Case-control study of six genes asymmetrically expressed in the two cerebral hemispheres: association of BAIAP2 with attention-deficit/hyperactivity disorder

Research Area: Research Year: 2009
Type of Publication: Article
Authors: Ribasès, M; Bosch, R; Hervàs, A; Ramos-Quiroga, J A; Sànchez-Mora, C; Bielsa, A; Gastamina, X; Guijarro-Domingo, S; nogueira, M; Gòmez-Barros, N; Kreiker, S; Gross-Lesch, S; Jacob, C P; Lesch, K P; Reif, A; Johanson, S; von Plessen, Kerstin; Knappskog, P M; Haavik, J; Estivill, X; Casas, M; Bayès, M; Cormand, B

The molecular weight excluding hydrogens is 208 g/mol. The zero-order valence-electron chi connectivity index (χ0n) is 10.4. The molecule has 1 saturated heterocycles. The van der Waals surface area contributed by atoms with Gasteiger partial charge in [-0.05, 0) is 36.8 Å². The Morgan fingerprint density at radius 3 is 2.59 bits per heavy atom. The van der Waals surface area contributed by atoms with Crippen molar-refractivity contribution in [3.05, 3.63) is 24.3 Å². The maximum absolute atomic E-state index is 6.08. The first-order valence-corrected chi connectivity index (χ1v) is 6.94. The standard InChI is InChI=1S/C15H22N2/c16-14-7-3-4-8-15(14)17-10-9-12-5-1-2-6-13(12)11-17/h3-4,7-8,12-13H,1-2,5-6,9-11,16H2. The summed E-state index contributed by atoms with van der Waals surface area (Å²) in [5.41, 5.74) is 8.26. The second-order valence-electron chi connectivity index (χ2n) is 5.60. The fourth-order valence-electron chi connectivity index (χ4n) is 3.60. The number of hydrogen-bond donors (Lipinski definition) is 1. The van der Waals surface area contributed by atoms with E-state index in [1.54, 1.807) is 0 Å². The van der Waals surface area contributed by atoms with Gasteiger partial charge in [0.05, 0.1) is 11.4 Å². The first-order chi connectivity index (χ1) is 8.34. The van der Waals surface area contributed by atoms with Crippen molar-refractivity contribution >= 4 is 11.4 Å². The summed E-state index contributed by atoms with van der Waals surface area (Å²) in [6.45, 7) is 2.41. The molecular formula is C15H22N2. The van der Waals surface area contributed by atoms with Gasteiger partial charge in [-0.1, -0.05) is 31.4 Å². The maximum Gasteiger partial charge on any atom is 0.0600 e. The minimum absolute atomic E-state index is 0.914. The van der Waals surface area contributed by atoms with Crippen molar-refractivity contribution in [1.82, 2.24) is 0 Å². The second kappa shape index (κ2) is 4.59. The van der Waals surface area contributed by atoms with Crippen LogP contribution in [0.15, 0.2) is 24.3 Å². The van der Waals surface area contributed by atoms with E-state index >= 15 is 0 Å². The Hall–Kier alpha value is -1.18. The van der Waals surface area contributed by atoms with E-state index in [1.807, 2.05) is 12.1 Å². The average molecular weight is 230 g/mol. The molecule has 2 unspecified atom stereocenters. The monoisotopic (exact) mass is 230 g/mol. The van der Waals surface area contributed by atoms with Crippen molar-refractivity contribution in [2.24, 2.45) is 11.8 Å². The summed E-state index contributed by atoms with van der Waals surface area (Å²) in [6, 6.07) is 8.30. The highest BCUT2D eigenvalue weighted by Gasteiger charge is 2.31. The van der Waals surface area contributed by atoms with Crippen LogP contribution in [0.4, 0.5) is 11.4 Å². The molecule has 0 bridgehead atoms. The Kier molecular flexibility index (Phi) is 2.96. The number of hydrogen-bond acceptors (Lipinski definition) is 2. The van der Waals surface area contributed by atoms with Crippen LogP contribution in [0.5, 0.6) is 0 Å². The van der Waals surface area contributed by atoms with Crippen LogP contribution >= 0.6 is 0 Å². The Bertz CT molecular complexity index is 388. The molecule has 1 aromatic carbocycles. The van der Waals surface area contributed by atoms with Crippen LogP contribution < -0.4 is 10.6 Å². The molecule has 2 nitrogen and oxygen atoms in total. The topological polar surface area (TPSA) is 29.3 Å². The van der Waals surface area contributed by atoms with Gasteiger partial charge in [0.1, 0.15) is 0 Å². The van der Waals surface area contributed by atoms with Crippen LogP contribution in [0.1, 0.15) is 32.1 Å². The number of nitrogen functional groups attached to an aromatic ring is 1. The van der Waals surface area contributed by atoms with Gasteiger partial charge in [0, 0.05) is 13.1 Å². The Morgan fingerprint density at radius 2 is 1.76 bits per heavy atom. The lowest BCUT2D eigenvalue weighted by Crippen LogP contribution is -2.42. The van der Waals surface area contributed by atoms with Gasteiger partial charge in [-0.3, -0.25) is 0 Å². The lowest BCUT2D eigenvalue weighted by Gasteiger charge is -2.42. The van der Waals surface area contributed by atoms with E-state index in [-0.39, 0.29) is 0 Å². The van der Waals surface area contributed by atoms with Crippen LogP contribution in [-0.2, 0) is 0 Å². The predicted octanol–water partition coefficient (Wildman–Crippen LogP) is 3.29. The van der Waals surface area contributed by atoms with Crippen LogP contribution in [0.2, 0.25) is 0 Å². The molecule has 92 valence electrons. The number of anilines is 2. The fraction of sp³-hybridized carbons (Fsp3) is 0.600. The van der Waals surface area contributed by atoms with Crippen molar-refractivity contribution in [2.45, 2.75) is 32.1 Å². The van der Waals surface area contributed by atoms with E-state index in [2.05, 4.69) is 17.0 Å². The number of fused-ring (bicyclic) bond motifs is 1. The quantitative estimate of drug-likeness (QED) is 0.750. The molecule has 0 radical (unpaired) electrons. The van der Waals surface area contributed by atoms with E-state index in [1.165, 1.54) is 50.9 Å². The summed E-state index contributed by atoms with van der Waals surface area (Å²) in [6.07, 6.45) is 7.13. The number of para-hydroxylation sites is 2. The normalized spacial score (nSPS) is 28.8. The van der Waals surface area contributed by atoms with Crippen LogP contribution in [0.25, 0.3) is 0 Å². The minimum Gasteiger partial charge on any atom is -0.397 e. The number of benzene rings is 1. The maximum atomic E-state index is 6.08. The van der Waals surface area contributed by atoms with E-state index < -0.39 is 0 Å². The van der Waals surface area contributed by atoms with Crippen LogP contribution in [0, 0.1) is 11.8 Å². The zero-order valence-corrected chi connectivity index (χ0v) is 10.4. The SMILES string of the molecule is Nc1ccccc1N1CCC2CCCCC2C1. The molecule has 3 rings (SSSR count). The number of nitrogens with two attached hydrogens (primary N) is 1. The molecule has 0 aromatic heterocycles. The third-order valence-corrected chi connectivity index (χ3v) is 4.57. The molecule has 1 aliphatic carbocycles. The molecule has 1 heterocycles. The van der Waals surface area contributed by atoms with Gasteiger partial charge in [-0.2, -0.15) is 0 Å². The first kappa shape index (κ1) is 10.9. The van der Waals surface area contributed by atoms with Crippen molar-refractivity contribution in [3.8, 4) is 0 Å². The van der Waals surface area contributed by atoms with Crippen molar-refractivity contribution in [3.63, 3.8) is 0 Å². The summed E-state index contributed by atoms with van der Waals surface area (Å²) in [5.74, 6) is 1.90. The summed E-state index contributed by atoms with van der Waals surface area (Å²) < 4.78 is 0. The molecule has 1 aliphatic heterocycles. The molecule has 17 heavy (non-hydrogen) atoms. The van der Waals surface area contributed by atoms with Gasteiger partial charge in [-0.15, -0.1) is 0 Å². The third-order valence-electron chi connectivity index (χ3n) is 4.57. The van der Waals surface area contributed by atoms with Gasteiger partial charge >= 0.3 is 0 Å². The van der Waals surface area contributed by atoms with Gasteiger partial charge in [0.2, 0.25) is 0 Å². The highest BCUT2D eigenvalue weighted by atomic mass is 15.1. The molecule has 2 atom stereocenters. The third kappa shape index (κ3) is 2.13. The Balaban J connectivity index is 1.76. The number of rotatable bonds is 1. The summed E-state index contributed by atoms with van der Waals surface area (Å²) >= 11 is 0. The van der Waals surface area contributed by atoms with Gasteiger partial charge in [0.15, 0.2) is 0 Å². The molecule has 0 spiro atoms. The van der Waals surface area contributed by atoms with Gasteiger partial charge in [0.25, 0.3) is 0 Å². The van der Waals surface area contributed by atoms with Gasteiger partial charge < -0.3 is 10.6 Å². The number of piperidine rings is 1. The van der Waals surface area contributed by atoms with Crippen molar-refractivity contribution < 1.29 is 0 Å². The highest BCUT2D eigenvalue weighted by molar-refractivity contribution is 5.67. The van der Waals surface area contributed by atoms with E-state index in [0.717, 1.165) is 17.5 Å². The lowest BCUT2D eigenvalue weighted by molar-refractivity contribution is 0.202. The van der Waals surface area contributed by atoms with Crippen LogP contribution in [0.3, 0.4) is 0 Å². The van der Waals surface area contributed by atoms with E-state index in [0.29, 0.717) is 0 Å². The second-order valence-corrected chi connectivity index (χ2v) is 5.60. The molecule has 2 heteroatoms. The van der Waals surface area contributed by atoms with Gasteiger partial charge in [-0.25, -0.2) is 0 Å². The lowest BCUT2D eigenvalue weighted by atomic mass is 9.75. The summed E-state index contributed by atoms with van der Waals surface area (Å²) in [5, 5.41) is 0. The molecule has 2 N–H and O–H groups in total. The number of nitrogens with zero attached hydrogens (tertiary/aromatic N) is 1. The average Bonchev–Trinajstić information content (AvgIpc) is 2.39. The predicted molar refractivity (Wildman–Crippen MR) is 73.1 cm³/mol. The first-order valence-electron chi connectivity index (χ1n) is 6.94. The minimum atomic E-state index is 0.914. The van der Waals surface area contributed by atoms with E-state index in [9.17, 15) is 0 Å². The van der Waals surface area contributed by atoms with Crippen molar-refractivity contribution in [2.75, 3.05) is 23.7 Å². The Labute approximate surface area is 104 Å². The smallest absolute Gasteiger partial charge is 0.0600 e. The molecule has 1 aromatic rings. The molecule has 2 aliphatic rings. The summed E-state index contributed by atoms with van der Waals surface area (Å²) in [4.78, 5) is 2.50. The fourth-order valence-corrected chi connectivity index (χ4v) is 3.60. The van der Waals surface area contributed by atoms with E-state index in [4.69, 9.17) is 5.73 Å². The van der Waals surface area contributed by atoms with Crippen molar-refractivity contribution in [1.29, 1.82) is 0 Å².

BACKGROUND: Attention-deficit/hyperactivity disorder (ADHD) is a childhood-onset neuropsychiatric disease that persists into adulthood in at least 30% of patients. There is evidence suggesting that abnormal left-right brain asymmetries in ADHD patients may be involved in a variety of ADHD-related cognitive processes, including sustained attention, working memory, response inhibition and planning. Although mechanisms underlying cerebral lateralization are unknown, left-right cortical asymmetry has been associated with transcriptional asymmetry at embryonic stages and several genes differentially expressed between hemispheres have been identified. METHODS: We selected six functional candidate genes showing at least 1.9-fold differential expression between hemispheres (BAIAP2, DAPPER1, LMO4, NEUROD6, ATP2B3, and ID2) and performed a case-control association study in an initial Spanish sample of 587 ADHD patients (270 adults and 317 children) and 587 control subjects. RESULTS: The single- and multiple-marker analysis provided evidence for a contribution of BAIAP2 to adulthood ADHD (p = .0026 and p = .0016, respectively). We thus tested BAIAP2 for replication in two independent adult samples from Germany (639 ADHD patients and 612 control subjects) and Norway (417 ADHD cases and 469 control subjects). While no significant results were observed in the Norwegian sample, we replicated the initial association between BAIAP2 and adulthood ADHD in the German population (p = .0062). CONCLUSIONS: Our results support the participation of BAIAP2 in the continuity of ADHD across life span, at least in some of the populations analyzed, and suggest that genetic factors potentially influencing abnormal cerebral lateralization may be involved in this disorder.
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